Vangelis, part 3

Two obits:

New York Times, 20 May 2022: Vangelis, Composer Best Known for ‘Chariots of Fire,’ Dies at 79, subtitled, “A master of the synthesizer, he won an Oscar for that film’s score, and his memorable theme song became a No. 1 pop hit.”

A track from the album China was used in a Chanel ad! I didn’t know.

Of course I did know, as this piece mentions, about his collaborations with Jon Anderson, lead vocalist for the “prog-rock” band Yes; but I never warmed to them. I do have one of their albums, on CD; I may have had the other two earlier on LP.

This reminds me that I *saw* Vangelis live in a concert at UCLA, back in ‘80s it must have been, in Royce Hall. He didn’t speak; he sat at a set of keyboards attached to a huge bank of synthesizers. The unannounced “guest star” of the concert turned out to be… Jon Anderson, live on stage with Vangelis. My favorite of their songs was this one, “So Long Ago, So Clear.”


NPR, 20 May 2022: Vangelis, famed film composer and synth pioneer, dead at 79

This one makes the error about Cosmos; he didn’t compose music for it, the show used tracks from his earlier albums.

The piece ends:

Vangelis had a lifelong interest in space which was reflected in his music — in its breadth and atmosphere. He believed that there was something inherent in humans to want to discover — whether that meant up in the sky or in a studio. For Vangelis, becoming a musician was never a conscious decision. “It’s very difficult not to make music,” Vangelis told NPR in 1977. “It’s as natural as I eat, as I make love. Music is the same.”


Two good analytical retrospectives, both picked up from Facebook.

Guardian, Alexis Petridis, 20 May 2022: Vangelis wasn’t just a film composer – he blew apart the boundaries of pop, subtitled, “With music that ended up crossing paths with Jay-Z, Donna Summer and Rotting Christ, the late Greek composer’s creative mind was thrillingly open” Referring to Vangelis by his original last name.

By the time Anderson and Papathanassiou’s partnership ended in 1983, the latter was also a star in his own right. His breakthrough came with his Oscar-winning soundtrack to Chariots of Fire. The soaring, valedictory feel of its theme – another hit single, inescapable in 1981 – fitted the movie’s mood so well that the anachronism of having a film set in the 1920s soundtracked by 80s electronics passed almost unnoticed. His subsequent soundtrack to Ridley Scott’s Blade Runner was even better. Murkier, more abstract and far more emotionally ambiguous than the air-punch-inducing Chariots of Fire, its legend was bolstered by the fact that it wasn’t released as an album for over 20 years: a rotten orchestral version, which Scott and Papathanassiou hated, came out in its absence.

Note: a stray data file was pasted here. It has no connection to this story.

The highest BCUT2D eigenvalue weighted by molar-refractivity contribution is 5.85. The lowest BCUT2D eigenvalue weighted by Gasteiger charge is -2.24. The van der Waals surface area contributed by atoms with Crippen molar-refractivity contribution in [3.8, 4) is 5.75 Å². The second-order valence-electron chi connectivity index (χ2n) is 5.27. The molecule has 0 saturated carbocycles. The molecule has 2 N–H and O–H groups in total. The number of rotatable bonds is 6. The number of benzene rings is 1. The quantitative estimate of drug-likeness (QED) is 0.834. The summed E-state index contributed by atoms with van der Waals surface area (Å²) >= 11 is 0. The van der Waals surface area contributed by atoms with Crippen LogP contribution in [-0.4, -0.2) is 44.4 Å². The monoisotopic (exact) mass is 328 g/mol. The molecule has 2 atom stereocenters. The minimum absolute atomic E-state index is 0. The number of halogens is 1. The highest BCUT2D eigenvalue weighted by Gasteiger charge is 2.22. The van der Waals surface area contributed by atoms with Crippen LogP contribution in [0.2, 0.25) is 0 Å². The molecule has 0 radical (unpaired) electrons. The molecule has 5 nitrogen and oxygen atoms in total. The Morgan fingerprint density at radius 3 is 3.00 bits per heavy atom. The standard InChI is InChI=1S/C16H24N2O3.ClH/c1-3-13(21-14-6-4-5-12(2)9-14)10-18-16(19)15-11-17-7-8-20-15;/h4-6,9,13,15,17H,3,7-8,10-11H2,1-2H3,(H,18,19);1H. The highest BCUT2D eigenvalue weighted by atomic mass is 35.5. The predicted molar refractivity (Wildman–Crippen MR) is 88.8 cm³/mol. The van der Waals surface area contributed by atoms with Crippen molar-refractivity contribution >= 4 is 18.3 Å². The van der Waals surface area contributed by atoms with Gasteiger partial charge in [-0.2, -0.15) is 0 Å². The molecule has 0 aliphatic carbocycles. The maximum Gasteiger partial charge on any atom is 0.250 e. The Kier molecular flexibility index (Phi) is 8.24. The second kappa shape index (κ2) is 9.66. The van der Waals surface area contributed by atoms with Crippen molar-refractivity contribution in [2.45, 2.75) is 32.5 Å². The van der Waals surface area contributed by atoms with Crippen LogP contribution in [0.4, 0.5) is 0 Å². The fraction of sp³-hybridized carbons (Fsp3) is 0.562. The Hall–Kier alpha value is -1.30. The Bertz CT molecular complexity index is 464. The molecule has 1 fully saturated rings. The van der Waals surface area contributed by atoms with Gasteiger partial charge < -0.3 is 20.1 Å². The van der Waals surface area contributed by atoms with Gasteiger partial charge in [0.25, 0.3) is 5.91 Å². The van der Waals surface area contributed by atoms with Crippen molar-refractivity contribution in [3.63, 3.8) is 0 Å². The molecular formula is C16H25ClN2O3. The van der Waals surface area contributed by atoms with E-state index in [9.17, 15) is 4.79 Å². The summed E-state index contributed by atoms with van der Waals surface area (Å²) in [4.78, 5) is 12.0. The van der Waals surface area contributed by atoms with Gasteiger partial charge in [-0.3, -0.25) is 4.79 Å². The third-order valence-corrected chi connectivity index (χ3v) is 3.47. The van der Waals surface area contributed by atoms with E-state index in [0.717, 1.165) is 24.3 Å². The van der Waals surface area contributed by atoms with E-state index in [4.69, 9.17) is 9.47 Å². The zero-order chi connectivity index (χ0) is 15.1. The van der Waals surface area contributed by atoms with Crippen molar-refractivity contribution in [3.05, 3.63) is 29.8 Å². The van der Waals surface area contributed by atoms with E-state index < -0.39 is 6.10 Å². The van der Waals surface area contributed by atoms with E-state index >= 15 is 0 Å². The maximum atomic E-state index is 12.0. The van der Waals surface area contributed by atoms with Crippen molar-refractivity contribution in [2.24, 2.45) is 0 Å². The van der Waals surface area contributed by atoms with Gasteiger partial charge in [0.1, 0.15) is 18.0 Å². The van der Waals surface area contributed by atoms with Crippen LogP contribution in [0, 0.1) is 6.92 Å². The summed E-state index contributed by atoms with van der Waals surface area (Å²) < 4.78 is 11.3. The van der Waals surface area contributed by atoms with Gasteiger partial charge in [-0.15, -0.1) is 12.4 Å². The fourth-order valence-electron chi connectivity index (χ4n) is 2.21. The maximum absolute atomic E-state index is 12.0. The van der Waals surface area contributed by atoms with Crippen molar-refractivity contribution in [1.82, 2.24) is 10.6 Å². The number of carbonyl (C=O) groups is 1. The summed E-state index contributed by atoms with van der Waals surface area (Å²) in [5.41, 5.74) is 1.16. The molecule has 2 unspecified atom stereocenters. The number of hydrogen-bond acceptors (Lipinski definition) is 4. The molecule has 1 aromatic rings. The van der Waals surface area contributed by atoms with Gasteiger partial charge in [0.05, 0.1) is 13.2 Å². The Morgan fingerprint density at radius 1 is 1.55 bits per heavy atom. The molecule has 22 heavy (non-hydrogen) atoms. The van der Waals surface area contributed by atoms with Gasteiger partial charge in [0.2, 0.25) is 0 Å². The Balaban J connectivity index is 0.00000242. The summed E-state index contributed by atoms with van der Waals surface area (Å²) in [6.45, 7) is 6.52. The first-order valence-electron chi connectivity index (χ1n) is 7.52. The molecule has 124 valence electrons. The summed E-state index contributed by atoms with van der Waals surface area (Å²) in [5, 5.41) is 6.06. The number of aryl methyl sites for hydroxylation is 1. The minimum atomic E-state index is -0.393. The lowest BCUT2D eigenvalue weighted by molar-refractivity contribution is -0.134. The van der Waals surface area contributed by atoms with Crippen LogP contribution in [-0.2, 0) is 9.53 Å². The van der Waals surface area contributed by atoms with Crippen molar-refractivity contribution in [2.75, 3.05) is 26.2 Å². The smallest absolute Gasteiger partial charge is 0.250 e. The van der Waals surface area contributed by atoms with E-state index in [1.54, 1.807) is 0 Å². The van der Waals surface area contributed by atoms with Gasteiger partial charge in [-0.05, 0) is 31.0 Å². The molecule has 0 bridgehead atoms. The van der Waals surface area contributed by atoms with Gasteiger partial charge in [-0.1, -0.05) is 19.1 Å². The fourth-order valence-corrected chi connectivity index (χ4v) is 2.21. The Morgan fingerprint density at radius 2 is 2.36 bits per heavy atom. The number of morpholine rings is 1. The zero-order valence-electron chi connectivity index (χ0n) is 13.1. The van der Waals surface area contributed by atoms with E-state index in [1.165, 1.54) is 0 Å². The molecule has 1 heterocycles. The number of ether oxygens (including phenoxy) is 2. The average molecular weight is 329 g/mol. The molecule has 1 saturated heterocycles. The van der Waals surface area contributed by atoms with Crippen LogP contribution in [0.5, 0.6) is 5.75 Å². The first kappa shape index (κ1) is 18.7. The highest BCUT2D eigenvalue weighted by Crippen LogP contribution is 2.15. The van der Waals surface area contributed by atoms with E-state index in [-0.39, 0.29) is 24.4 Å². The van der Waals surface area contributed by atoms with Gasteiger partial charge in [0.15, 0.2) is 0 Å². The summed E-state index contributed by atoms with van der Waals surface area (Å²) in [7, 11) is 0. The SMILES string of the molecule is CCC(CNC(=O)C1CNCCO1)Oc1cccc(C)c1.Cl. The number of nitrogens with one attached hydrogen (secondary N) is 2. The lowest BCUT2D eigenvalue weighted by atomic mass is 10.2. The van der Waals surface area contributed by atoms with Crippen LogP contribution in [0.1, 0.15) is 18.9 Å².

(An error here in saying “over 20 years”; it was only 12, officially, as the article stipulates elsewhere.)


Echoes, John Diliberto, 20 May 2022: Vangelis Remembered: A Synthesizer God Ascends

Listening to key Vangelis records was like entering an imaginary landscape. These were recordings that were meant to be journeys. Albums like Oceanic, Voices and The City found Vangelis working with new textures and structures that went beyond sequencer clichés. Vangelis could sometimes be overly sweet. He could really milk those synthesizer note bends and vibrato to wring-out the tears of the susceptible. But he also created works of profound poignancy like “L’Enfant” from 1979’s Opera Sauvage. Built around a one-note sequencer pattern, Vangelis created a melody that sounded like a madrigal transfigured. That track was used in the film The Year of Living Dangerously and it totally eclipsed Maurice Jarre’s score for that movie.

But as sweet as his music could be, he also wrote the book for dystopian electronic music with his 1982 score to Ridley Scott’s Blade Runner. It is still a signpost for most electronic artists.

And this about Mythodea:

There are a lot of artists who can get large orchestras and impressive venues in which to play their music. But how many could compose an opus to Mars and have the planet itself rise above the stage in mid-performance, sitting, no less, at its brightest point and closest proximity to earth? Somehow, Vangelis accomplished that for his performance of Mythodea in 2001 at the Temple of Zeus. “I just called Jupiter before the concert and I said can you arrange for Mars to be in the middle of the stage and quite bright, please,” he said a few days later. He did wink, although the fact he thought that was necessary says something about how Vangelis thought he might be perceived.


As always, there is a *lot* on YouTube if you just search it out. Here’s a section of his weird, atonal, Invisible Connections, the album as mentioned I don’t have on CD.

And here’s what purports to be the full, unreleased, score from Bitter Moon. (A comment says it’s a selection, not the full score.)

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